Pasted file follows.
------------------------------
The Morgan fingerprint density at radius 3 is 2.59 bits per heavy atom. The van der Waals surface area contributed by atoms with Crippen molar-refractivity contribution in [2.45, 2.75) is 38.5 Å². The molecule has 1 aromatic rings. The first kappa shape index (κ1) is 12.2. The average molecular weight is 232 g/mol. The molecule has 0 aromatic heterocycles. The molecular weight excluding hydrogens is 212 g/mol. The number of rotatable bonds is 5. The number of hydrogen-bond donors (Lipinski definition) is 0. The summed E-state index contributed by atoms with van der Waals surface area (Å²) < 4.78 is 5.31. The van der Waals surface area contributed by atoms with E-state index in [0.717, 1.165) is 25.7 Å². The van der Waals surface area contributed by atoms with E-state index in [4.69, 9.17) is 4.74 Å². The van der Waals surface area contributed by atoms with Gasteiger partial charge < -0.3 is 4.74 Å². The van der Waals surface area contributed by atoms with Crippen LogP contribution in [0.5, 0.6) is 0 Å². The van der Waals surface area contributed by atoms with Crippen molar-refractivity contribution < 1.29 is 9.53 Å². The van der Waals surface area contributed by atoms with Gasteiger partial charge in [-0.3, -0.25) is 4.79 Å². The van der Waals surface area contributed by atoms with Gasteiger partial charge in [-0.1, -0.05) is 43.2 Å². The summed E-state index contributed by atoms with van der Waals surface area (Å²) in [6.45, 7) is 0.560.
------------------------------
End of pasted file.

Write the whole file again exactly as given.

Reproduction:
The Morgan fingerprint density at radius 3 is 2.59 bits per heavy atom. The van der Waals surface area contributed by atoms with Crippen molar-refractivity contribution in [2.45, 2.75) is 38.5 Å². The molecule has 1 aromatic rings. The first kappa shape index (κ1) is 12.2. The average molecular weight is 232 g/mol. The molecule has 0 aromatic heterocycles. The molecular weight excluding hydrogens is 212 g/mol. The number of rotatable bonds is 5. The number of hydrogen-bond donors (Lipinski definition) is 0. The summed E-state index contributed by atoms with van der Waals surface area (Å²) < 4.78 is 5.31. The van der Waals surface area contributed by atoms with E-state index in [0.717, 1.165) is 25.7 Å². The van der Waals surface area contributed by atoms with E-state index in [4.69, 9.17) is 4.74 Å². The van der Waals surface area contributed by atoms with Gasteiger partial charge < -0.3 is 4.74 Å². The van der Waals surface area contributed by atoms with Crippen LogP contribution in [0.5, 0.6) is 0 Å². The van der Waals surface area contributed by atoms with Crippen molar-refractivity contribution < 1.29 is 9.53 Å². The van der Waals surface area contributed by atoms with Gasteiger partial charge in [-0.3, -0.25) is 4.79 Å². The van der Waals surface area contributed by atoms with Gasteiger partial charge in [-0.1, -0.05) is 43.2 Å². The summed E-state index contributed by atoms with van der Waals surface area (Å²) in [6.45, 7) is 0.560.